I~AS exists to support persons of ALL ages and abilities by providing quality recreational and competitive adaptive sports experiences.
Recognizing the important benefits of sport, we want to we want to expose our adaptive athletes to a wide variety of individual and team Paralympic Sports.
Charlottesville Cardinals – Wheelchair Basketball Team
The Paralympic Sport Club – Blue Ridge~ Shenandoah is pleased to have a shared alliance with the Charlottesville Cardinals Wheelchair Basketball Team.
Cardinals Website: http://cardinalsbasketball.com/
Working together with the “Charlottesville Cardinals”, our goal is to support the development ALL adaptive athletes. PSC-BR~S is excited do all we can to both promote and assist the team. We look forward to having members of the “Cardinals” participate in other adaptive sports, adaptive outdoor adventures and athlete development clinics with the PSC-BR~S.
Wheelchair Basketball is a great sport on so many levels. The sport specific skills, the training required, as well as the camaraderie and teamwork make this a valuable activity for all who participate. Players who commit to a schedule of regular practice and competition will experience personal development in the following areas:
- ⬆ – Wheelchair mobility
⬆ – Fitness
⬆ – Hand-eye coordination
⬆ – Sport specific – gross motor skills – dribbling, passing, & shooting
⬆ – Flexibility and range of motion (ROM)
⬆ – Muscular and cardiovascular endurance
⬆ – Static and dynamic balance
⬆ – Core strength
⬆ – Strategy and teamwork
⬆ – Social integration
⬆ – Self-confidence & self-reliance
History of Wheelchair Basketball
Wheelchair basketball has a long history dating back 70+ years. World War II veterans gave birth to wheelchair basketball in 1946. After World War II, many veterans with disabilities were left paralyzed and in wheelchairs. Fortunately, as a function of rehabilitation, many of the veterans found an outlet in sports.
As time went on, the sport became more popular and spread to VA hospitals across the country.Within two years, six teams emerged representing VA hospitals across the US. National tournaments were organized and hosted by the Paralyzed Veterans of America (PVA).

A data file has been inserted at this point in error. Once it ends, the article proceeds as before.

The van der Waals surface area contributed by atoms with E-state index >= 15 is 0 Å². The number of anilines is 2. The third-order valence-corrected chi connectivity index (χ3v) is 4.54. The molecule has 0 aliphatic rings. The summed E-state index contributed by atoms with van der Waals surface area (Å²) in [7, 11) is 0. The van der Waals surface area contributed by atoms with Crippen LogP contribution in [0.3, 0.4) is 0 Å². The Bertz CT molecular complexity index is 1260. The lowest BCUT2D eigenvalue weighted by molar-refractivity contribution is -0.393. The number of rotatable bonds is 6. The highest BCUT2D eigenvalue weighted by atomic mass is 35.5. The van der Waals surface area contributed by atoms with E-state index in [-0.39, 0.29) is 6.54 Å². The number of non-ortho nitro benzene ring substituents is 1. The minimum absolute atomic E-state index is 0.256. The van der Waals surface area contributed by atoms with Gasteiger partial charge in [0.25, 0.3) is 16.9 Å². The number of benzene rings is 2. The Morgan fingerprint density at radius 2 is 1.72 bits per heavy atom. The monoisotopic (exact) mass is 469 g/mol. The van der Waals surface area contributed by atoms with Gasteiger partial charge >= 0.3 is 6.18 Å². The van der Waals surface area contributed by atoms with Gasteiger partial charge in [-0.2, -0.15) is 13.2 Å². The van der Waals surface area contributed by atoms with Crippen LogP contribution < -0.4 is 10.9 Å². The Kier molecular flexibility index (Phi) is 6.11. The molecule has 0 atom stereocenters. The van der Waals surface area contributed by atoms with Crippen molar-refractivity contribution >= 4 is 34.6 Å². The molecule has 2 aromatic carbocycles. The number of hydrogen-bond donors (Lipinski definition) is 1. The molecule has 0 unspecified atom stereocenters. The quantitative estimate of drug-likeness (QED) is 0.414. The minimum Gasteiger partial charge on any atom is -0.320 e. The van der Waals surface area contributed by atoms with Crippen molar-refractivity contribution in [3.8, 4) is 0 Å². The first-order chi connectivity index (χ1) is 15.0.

By 1948, there were six teams across the United States and via plane, they all played each other in the first playoff. It was that year that the first civilian team, the Birmingham Flying Wheels was formed as well as the birth of the National Wheelchair Basketball Association. Since then, the NWBA has grown to over 200 teams, 22 conferences, and 7 divisions.Teams are now international and include men’s, women’s, intercollegiate, and youth teams.
In 1948, the NWBA and the first official National Wheelchair Basketball Tournament (NWBT) were organized by the NWBA pioneer and Hall-of-Fame inductee Tim Nugent of the University of Illinois. That same year, in a remarkable act of self-determination, the Birmingham VA Flying Wheels took to the air and challenged VA hospital teams throughout the US. Wheelchair basketball soon became the number one sport of individuals with disabilities. VA teams and players joined the NWBA shortly after 1948.
Wheelchair basketball, as we know it now, was first played between teams from other countries at the1956 International Stoke-Mandeville Games.
Basketball has been a part of the Paralympic Games since 1960. Though originally played only by men with spinal cord injuries, now both men’s and women’s teams throughout the world, with a variety of disabilities, compete in the sport. Many of the same rules from its counterpart apply in the wheelchair game.
Wheelchair basketball for women began to surface in the mid-1960’s. In 1968, a US team competed alongside US men in the Paralympic Games in Tel Aviv, Israel. Since only a men’s division existed in the NWBA at that time, the few women who played in the US competed on teams consisting of men only. As of 1970, one team had been formed, the University of Illinois Ms. Kids. During the 1973-1974 season, the Ms. Kids played the Southern Illinois University Squidettes in the Men’s Old Gym on the University of Illinois campus in Urbana.
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